Detailed investigations in microwave sintering of ceramics by means of a Dilatometer

G. Link, M. Thumm*

Forschungszentrum Karlsruhe, Institut fuer Hochleistungsimpuls- und Mikrowellentechnik (IHM), Karlsruhe, Germany
*also Universitaet Karlsruhe, IHE, Karlsruhe, Germany

A dilatometer is a standard instrument to measure thermal expansion coefficients, phase transformations or the linear shrinkage during sintering processes. This information can be very effectively used to optimize the thermal processing during sintering of advanced ceramics. One of the major drawbacks for precise measurements are thermal gradients within the samples. Such temperature gradients are present during the heating cycle with conventional heating as well as with microwave heating, but with an opposite sign and temperature gradients are the more pronounced the higher the heating rates are.

A possible solution to overcome this problem is the combination of conventional and millimeter-wave heating technique. This allows to control temperature gradients during the sintering process. The compact 30 GHz, 15 kW gyrotron installation of the Forschungszentrum Karlsruhe has been equipped with such a dilatometer system for detailed investigations in sintering of various functional and structural ceramics by means of millimeter wave radiation [1].

This equipment allows a direct comparison of conventional, mm-wave and hybrid heating in a single system. Even the effect of changing heating conditions during the sintering process can be investigated which gives interesting additional information about the effect of mm-waves in the sintering process. While the onset of sintering is shifted to lower temperature values with increasing heating rates during mm-wave processing, it is shifted in the opposite direction with conventional heating. This gives the impression of an enhancement of the sintering process with increased heating rates in case of mm-wave heating. Careful analysis of these measurements show that temperature gradients have to be taken into account in order to avoid misinterpretations. Therefore temperature is not an adequate parameter to compare different heating techniques unless there is no additional information about the existing temperature gradients.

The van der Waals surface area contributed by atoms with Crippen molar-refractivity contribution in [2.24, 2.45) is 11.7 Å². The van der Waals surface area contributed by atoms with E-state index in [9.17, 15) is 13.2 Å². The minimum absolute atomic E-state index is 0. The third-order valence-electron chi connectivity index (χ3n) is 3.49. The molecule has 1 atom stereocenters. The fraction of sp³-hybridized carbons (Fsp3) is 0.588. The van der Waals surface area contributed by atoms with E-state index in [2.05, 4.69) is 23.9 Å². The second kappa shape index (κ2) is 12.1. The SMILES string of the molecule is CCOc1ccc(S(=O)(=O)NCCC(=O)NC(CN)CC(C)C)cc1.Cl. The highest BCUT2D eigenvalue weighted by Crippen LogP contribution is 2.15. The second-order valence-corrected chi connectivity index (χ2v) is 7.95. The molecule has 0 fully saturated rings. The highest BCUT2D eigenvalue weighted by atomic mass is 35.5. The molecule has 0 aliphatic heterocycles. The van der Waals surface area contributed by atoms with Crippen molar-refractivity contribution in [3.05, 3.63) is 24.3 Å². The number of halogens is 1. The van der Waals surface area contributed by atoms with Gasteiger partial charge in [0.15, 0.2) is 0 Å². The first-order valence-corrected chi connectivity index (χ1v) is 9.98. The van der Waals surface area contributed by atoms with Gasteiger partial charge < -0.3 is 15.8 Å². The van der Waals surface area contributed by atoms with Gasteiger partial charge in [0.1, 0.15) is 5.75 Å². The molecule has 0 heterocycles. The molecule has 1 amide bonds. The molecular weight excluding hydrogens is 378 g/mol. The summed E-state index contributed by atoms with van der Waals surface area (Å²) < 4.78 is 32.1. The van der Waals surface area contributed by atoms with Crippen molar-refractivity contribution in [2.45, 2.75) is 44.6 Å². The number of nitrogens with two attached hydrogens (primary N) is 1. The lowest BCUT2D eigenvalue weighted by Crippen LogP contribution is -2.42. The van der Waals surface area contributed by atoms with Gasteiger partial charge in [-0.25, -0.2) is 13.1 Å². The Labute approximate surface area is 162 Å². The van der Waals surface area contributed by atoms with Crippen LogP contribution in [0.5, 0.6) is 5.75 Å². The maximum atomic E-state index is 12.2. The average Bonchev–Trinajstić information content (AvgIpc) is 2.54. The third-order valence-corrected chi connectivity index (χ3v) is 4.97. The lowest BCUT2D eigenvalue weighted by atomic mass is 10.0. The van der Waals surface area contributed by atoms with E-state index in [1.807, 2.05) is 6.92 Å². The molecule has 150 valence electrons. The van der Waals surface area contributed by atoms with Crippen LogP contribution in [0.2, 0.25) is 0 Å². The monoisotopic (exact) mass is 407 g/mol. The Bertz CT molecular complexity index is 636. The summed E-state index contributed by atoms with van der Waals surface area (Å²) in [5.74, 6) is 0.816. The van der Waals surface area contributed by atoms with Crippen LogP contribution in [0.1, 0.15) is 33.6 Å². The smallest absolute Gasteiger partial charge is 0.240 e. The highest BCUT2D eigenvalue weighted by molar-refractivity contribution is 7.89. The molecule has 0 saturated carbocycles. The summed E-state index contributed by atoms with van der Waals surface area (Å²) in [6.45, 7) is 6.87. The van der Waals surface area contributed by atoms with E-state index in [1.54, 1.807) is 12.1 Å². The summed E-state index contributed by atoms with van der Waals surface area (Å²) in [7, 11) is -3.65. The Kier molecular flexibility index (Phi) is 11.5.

1. G. Link, S. Rhee, M. Thumm; Proc. of the 36th Annual Microwave Symposium of the IMPI, San Francisco, April 18-21, 2001, pp. 23-26